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McCormack’s USPRO title was the third for the Saturn team, although Bart Bowen’s win in 1997 came in the race marred by George Hincapie’s questionable disqualification for drafting. Bowen’s other USPRO title came while riding for Subaru-Montgomery. The only other Saturn title came in 1995, when Norm Alvis won the race outright.

Meanwhile, Stefano Zanini’s win for Saeco was the fourth by an Italian. He joins countrymen Massimiliano Lelli (1997), Paolo Cimini (1990) and Roberto Gaggioli (1988) as Philly winners.

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After writing in last week’s column about Navigators’ Mark Walters and his thyroid problems, I got an e-mail from team manager Ray Cipollini offering up a few more details, and some support of the UCI’s rider health check-ups:

“I just read your latest Notes From The Road, and your pre-Philadelphia interview with Mark Walters. I just wanted to point out that he has been diagnosed with Hashimoto’s Disease, a rare disorder that affects the Thyroid gland. It is interesting to note that the first indications of this problem were noticed by his wife, Robyn (PhD. Physiologist), as well as the team doctor, following a routine blood test mandated by the UCI for TT1/TT2 squads. If not for the UCI’s Health Monitoring Program, he may not have been diagnosed for several months, or even years, with the potential for serious health risks in the interim. This certainly highlights the necessity for all riders (and athletes) to pay close attention to the frequency of their health and blood exams. This is obviously a success story in the UCI’s many initiatives to monitor the health and well-being of the top professional cyclists. Unfortunately, this program (Health Monitoring Program) doesn’t extend to the TT3 squads, of which all but two (Navigators and US Postal) in the U.S. are. Although this program is expensive, and at times inconvenient, perhaps all of the TT3 squads should subscribe to, or be compelled to undertake, this important program. Thankfully, Mark’s situation has a favorable outcome, due in part to the UCI Health Monitoring Program and the fact that we’re registered as a TT2.”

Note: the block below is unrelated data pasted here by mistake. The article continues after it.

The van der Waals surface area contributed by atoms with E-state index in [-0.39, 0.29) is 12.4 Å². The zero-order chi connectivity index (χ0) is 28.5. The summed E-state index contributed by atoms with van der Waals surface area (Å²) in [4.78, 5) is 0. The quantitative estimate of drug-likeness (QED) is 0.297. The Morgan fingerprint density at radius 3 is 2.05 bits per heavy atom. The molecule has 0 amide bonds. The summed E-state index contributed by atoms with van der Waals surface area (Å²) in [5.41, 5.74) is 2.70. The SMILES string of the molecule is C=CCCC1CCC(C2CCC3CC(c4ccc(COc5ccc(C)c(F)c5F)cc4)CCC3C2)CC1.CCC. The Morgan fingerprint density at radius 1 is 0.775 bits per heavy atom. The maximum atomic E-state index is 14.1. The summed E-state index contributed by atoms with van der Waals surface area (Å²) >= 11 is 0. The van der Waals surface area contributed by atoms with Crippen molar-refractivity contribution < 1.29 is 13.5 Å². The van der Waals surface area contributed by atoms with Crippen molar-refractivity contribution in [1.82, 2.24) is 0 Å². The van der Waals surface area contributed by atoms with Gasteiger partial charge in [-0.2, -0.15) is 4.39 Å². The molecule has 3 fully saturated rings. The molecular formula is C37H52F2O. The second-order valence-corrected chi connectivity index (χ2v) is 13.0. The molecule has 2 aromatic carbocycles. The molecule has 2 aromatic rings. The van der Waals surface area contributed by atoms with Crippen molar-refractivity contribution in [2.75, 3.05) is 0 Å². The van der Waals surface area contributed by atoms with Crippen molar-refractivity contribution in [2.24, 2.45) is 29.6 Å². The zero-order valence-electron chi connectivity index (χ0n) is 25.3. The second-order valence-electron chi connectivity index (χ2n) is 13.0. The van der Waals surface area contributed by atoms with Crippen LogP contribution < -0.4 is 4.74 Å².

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So Sammy Sosa’s corked bat was intended only for batting practice? Yeah, and Edita Rumsas’s carload of EPO was for her mother-in-law, and Rick Neuheisel donated all of his NCAA pool winnings to charity.

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If Lynn Gaggioli doesn’t make the U.S. world’s team, we’re starting our own investigation.

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What to watch forJuly 1: The Limited Edition Sean Jean Navigator becomes available. Designed by P. Diddy in partnership with Lincoln, the SUV will carry an $85,000 price tag. Take that, Hummer!